The idea my brilliant chavrusa, Laura Weiss, came up with that made me start out of my seat with pleasure has to do with contrasting Daniel 3 and Daniel 6. In one, King Nebuchadnezzar punishes three men who refuse to bow to the image he has created by throwing them into a furnace. In the second, King Darius throws Daniel to the lions when he dares to pray. Laura and I were creating a list of the differences and similarities between these two chapters and the ways in which the kings are and are not the same. Laura pointed out that while King Nebuchadnezzar is an extremely powerful king- one who creates his own rules, edicts, laws, etc- King Darius is not. King Darius is tricked into potentially killing Daniel because he signs a decree not of his own making (similar to the Haman-Ahaseurus debacle.) Laura noted that even the method of punishment was a symbol of their autonomy or lack thereof. King Nebuchadnezzar, the powerful one, prefers a method he can be sure of. He is the one in charge of heating up the furnace; he can be certain that it will kill those who disobey him. In contrast, the punishment devised by Darius (or rather, his viziers, but which Darius approves) has to do with wild lions. A king cannot control wild animals. They will eat, gorge themselves or choose not to do so according to their own whims. Even the method of punishment thus characterizes the king in question.
It was such a brilliant and subtle point and I was thrilled when Laura taught it to me.
One of the other highlights of Shabbaton was learning a new game called Mini-Tanks. Basically, two groups of boys assemble pyramid structures (usually comprised of 5-8 people total) and face off. They start crawling toward one another on the floor with a deep rumbling mantra cry of, "Mini-Tanks! Mini-Tanks!" They then collide and struggle to press onward. The side which has the most people reaching the other end of the room intact wins. This may not sound particularly amusing, but when all your NCSYers are doing it, let me assure you that it is.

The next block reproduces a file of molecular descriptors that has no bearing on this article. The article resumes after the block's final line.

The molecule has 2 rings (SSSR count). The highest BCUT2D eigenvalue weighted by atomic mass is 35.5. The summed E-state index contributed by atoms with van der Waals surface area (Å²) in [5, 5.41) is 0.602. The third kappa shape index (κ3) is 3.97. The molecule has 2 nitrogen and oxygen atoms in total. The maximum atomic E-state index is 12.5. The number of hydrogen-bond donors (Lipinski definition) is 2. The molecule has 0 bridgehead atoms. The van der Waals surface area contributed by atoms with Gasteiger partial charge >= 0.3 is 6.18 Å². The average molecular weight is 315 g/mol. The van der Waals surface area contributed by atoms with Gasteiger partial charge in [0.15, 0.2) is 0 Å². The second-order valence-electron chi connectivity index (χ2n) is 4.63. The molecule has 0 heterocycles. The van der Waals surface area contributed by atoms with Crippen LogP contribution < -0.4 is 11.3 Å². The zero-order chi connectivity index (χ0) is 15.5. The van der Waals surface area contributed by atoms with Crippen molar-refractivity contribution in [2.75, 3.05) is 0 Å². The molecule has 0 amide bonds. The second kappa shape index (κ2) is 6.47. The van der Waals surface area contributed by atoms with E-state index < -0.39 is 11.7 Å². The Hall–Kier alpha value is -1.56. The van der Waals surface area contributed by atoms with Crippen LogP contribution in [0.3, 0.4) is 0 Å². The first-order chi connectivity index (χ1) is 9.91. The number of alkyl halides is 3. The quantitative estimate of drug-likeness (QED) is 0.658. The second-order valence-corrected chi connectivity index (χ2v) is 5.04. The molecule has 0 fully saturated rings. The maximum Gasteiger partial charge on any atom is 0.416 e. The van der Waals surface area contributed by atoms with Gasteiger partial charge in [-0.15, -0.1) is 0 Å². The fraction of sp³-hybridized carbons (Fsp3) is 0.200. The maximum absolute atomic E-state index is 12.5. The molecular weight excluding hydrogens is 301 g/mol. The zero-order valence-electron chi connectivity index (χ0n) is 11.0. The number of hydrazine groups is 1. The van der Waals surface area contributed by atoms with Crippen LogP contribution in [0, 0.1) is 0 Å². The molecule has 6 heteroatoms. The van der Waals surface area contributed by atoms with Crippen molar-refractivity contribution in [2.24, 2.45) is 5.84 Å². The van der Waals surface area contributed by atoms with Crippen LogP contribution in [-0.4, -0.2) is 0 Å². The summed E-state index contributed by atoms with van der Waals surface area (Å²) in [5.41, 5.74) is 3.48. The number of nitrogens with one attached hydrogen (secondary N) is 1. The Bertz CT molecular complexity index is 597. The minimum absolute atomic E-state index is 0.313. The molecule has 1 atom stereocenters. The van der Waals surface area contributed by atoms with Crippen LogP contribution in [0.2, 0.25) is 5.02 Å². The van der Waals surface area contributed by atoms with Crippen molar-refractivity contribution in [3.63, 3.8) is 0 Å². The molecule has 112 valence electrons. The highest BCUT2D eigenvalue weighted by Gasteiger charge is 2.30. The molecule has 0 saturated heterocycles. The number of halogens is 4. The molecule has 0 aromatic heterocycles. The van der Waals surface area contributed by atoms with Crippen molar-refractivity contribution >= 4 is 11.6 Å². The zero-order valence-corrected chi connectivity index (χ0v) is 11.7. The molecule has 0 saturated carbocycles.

In other news, I have learned it is not the wisest of ideas to stand on top of plastic toilet seats in an effort to open your bathroom window:
Yes, I broke it. I also fell in and somehow managed to remain intact. God loves me. (And Dana, who is the installation queen, made sure that we have a new one, that it is awesome, etc.) Over Shabbaton, something similarly amusing occurred. You see, I had pulled over my chair to sit down and began to sit only to realize that the chair...somehow...was not there. So I fell backwards on the floor, a surprised expression on my face.
Overhead, Benny was laughing uncontrollably. He had moved away the chair but had expected me to say, "Dude, where's my chair?" not to attempt to sit on air and then fall, "very gracefully," he informed me, onto the floor.
So between Shalach Manos, votive candles, wheelchairs, mini-tanks, washrooms and falling, it has been a grand couple of days. Hurrah!